You've probably heard of The Sneaky Chef: Simple Strategies for Hiding Healthy Foods in Kids' Favorite Meals, which is a cookbook that gives recipes that sneak in healthy foods like fruit & veggies into innocent-looking dishes. In the same vein, in celebration of Earth Day, I've come up with some ideas to become a sneaky environmentalist: ways to sneak in Earth-friendliness every day!
Part of the reason I came up with this list was because I see so many "how-to-be-Earth-friendly" lists that are totally unrealistic. Bike or walk to work or errands? Get a vehicle with better gas mileage? Replace your old appliances with newer, energy-saving versions? For many people, these are impossible, unrealistic & unaffordable suggestions.
So, here's my list - easy, fun things you can do to become more environmentally friendly:
1. Go to school. Or the library. Or the park. Or the fire station.
In our community, there are recycling bins at all these locations. At a nearby fire station and our closest metro park, there are full-recycling bins that take everything from plastic to cardboard to glass, etc. So, if you don't have curbside recycling (and we unfortunately do not) you can still easily recycle.
2. Feed the birds
We love feeding the blue jays and cardinals peanuts. I just set them out by our back door and soon after, the jays are calling to each other to share the good news. The Bachsters love to watch them come close to the house. This has led to many conversations about different birds, their diet, their calls, etc. By doing this, we've hopefully cultivated a love of nature & appreciation for our little backyard visitors.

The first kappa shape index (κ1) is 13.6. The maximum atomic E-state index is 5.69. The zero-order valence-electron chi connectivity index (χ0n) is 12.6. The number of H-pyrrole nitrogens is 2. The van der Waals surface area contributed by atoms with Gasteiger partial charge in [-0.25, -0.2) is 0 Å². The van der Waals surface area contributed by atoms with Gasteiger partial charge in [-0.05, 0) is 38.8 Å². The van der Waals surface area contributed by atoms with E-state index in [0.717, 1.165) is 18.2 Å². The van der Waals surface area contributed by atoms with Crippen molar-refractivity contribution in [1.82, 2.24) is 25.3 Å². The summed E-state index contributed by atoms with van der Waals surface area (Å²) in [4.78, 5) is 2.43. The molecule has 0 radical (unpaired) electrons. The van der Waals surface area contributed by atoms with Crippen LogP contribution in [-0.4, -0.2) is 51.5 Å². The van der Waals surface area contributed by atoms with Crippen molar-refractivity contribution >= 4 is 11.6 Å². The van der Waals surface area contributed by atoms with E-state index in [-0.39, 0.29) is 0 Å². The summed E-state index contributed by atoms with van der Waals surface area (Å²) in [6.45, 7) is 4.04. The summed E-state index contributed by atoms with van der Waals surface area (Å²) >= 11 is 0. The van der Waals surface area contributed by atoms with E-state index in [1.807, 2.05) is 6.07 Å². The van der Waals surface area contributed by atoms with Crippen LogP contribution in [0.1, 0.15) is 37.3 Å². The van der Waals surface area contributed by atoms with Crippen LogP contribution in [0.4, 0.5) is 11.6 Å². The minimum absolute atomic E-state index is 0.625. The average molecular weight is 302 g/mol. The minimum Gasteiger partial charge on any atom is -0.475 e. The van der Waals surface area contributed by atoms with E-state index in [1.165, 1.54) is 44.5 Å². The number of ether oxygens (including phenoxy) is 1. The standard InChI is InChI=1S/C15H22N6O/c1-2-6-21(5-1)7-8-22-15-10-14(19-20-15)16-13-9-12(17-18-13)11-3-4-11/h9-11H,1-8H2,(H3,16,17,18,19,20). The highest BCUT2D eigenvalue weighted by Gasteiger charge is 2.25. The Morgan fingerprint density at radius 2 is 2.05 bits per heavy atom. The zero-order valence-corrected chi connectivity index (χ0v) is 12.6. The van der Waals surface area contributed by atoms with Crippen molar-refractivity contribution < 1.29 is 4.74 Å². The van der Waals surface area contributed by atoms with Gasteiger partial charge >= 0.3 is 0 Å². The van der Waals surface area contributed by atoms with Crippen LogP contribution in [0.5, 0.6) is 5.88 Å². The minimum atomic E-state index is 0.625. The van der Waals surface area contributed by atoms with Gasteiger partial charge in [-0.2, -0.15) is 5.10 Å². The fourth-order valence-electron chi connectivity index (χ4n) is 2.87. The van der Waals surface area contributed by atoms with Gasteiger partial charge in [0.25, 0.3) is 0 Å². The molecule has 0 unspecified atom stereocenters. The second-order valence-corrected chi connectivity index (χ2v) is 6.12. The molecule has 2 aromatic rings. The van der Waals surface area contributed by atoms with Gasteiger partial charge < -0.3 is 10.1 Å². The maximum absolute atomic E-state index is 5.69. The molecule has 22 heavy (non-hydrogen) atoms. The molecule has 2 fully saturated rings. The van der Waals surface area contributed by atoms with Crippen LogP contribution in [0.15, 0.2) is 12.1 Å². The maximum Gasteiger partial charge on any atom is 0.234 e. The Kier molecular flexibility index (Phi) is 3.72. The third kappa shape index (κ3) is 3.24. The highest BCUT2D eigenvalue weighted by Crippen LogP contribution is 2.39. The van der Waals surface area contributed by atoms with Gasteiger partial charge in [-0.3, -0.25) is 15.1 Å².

Planting a garden with kids is a great way to get them outside and also helps them learn where food comes from (not the grocery store). If you plant veggies, then they will want to eat them. Experts always recommend to buy organic & local when possible - it doesn't get any more organic or local than that!
4. Don't garden
My mother-in-law planted a very invasive flowering plant of some type right at our front porch area a few years ago. The invasive plant (I completely forget what it's called) has overtaken a few hostas, and is always overgrown and bushy. I've considered ripping it all out, but then I remembered that the bees and bugs really love this unkempt area of our yard. It's very dense so it provides them with all sorts of cover and the flowers are lovely in the summer, and long-blooming. Insects and little animals need that sort of shelter, which is disappearing rapidly due to sprawl. I say let Nature reclaim a patch of your yard - it'll probably be wild & unruly, but truly wonderful.
5. Get a hobby
Make it an outdoor hobby! Wildlife photography, bird watching & star gazing are a few examples of outdoor activities in which the purpose is an appreciation of nature. Since I started photography, I take the Bachsters out to parks, arboretums, ponds, fields, etc. that I might never have visited otherwise. I really love that it changes your perspective on nature. For example, on a really icy day, I don't bemoan the road conditions or the temperature, but thrill to the idea of getting some gorgeous shots of nature under ice. Even a physical activity like jogging or biking that gets you outside will go a long way to get you environmental-y.